I used to perm my hair in order to give it the body that fine, straight hair is lacking. Lots of people thought the unnaturally curly hair suited my Italian ethnicity. I guess curly hair is expected on a woman whose maiden name is Liuzzi, but I had to give up the perms in order to color – too many chemicals, my hairdresser up in Syracuse told me. It seemed a grand sacrifice at the time, but I’ve grown to enjoy my fine, straight hair, and I don’t miss the bottled curls.


Ronald and I celebrating our marriage. My hair is permed, not dyed, in this photo taken when I was twenty-six. 


Now I’m wondering if I will miss my “coffee bean” colored hair or if I will soon wonder why I ever stopped nature from taking its course.
I wanted to find out quickly what I thought about my real color. Hence my thought of “chopping it all off.” Hair grows back, after all, and mine grows quite quickly. One daughter, Cara, the one with very short hair, applauded my choice. The other, Mackenzie, the one with hair to the middle of her back, was silent.
I texted my hairdresser: “Don’t bother buying dye. Don’t freak out, but I want you to cut my hair short, a la Cara, as I decided to go gray.” She immediately dialed Cara to see if I had lost my mind.
At the bathroom mirror a week ago, I looked at Ronald using the straight razor to trim his salt and pepper mustache and beard, and I said, as I applied makeup, “Say good-bye to my hair. This time next week, I’m chopping it all off so I can skip the skunk stripe.”
He held the razor poised in the air as my statement sunk in. He said nothing then, but later that evening he said a lot.
“I support you going gray,” he said, “but I don’t understand why you want to cut your hair, too.”
‘The skunk stripe,” I said. It was so obvious to me. I couldn’t believe he didn’t get it.
“How bad can it be? It seems more drastic to do both.” Will he feel that way when his growing bald spot cries out for a total buzz? I’ve promised to let him know when it is time.
I had been so sure. I had photos on my laptop of cuts I thought would look good. Of course, they were on women all 30 years younger than I. When I drudged up a photo of Judi Dench sporting her pixie cut, I shuddered and promptly deleted it.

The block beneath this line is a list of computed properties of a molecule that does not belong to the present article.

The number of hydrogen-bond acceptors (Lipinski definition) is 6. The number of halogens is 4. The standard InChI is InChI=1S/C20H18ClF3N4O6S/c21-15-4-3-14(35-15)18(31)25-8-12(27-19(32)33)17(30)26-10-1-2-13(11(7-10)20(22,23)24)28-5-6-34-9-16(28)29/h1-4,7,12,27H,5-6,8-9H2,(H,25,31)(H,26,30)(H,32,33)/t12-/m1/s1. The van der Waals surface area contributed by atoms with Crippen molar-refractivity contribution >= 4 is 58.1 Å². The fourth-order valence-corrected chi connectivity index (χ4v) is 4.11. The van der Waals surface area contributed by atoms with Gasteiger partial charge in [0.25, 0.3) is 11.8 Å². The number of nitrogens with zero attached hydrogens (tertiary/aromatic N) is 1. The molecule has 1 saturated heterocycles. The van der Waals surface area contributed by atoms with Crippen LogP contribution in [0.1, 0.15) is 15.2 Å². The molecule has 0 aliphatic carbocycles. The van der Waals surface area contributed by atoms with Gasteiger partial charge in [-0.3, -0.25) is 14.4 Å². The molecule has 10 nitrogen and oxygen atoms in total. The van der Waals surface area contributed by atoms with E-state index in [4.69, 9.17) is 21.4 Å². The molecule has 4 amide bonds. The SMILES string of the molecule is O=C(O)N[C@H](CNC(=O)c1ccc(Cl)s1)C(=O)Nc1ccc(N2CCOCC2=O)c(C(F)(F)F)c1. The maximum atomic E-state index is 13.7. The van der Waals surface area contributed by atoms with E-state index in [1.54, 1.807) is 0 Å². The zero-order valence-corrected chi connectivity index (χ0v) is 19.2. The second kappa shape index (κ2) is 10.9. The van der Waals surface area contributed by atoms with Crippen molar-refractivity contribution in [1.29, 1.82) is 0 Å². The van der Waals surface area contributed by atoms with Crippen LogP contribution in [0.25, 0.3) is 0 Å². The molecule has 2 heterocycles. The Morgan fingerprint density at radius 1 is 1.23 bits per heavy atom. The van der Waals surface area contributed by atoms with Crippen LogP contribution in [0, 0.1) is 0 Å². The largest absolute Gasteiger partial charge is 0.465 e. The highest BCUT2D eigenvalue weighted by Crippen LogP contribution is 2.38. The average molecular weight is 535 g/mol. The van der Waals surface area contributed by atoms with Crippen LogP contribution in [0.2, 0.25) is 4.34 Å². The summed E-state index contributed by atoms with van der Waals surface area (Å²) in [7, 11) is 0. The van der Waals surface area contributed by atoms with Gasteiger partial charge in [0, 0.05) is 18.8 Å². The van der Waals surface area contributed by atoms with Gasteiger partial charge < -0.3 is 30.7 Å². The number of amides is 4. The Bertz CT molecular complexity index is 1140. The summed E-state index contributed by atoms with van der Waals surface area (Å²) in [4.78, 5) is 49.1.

One of the photos I saved on my laptop so I could show my hairdresser how I wanted my hair cut short.



Here is Judi Dench. I think she is stunning but maybe I am not ready to admit that I look closer to her age than the age of the model above.

The next day I texted my hairdresser again, telling her I needed other suggestions because Ronald was emotional about the thought of short hair and going gray at the same time.  I respect his need to take one step at a time.
We had a text conversation, my hairdresser making suggestions such as highlighting, and I texting to say I’d think about it and finally suggesting I’d like her to cut my hair to the tops of my shoulders.
Yesterday Cara and I showed up for our appointments, and, as I sat in the chair, my hairdresser ran her hands through my hair, and the three of us talked about it.
“You are about 100% gray in front, about 50% at the crown, and a lot less in the back.  You won’t really know what it looks like until you grow it out.”
“I know,” I said.
Cara thought my new cut was adorable even with a luminescent crown of gray around the edge and through the part.
Ronald still hasn’t said a word about it, but sometimes that’s how we communicate in our equal partnership, through silence. It isn’t a condemnation; it’s a slow adjustment to change, not at all out of character. I've stunned him into silence on more than one occasion in our almost 40 years together, oftentimes with a dramatically different hair cut and just once with the announcement that we were having twins. I sit comfortably in the pocket of that silence, knowing that I am validated and he and I will be just fine even when the skunk stripe takes up residence on my head.

Let the skunk stripe begin! More on my journey to gray in future posts.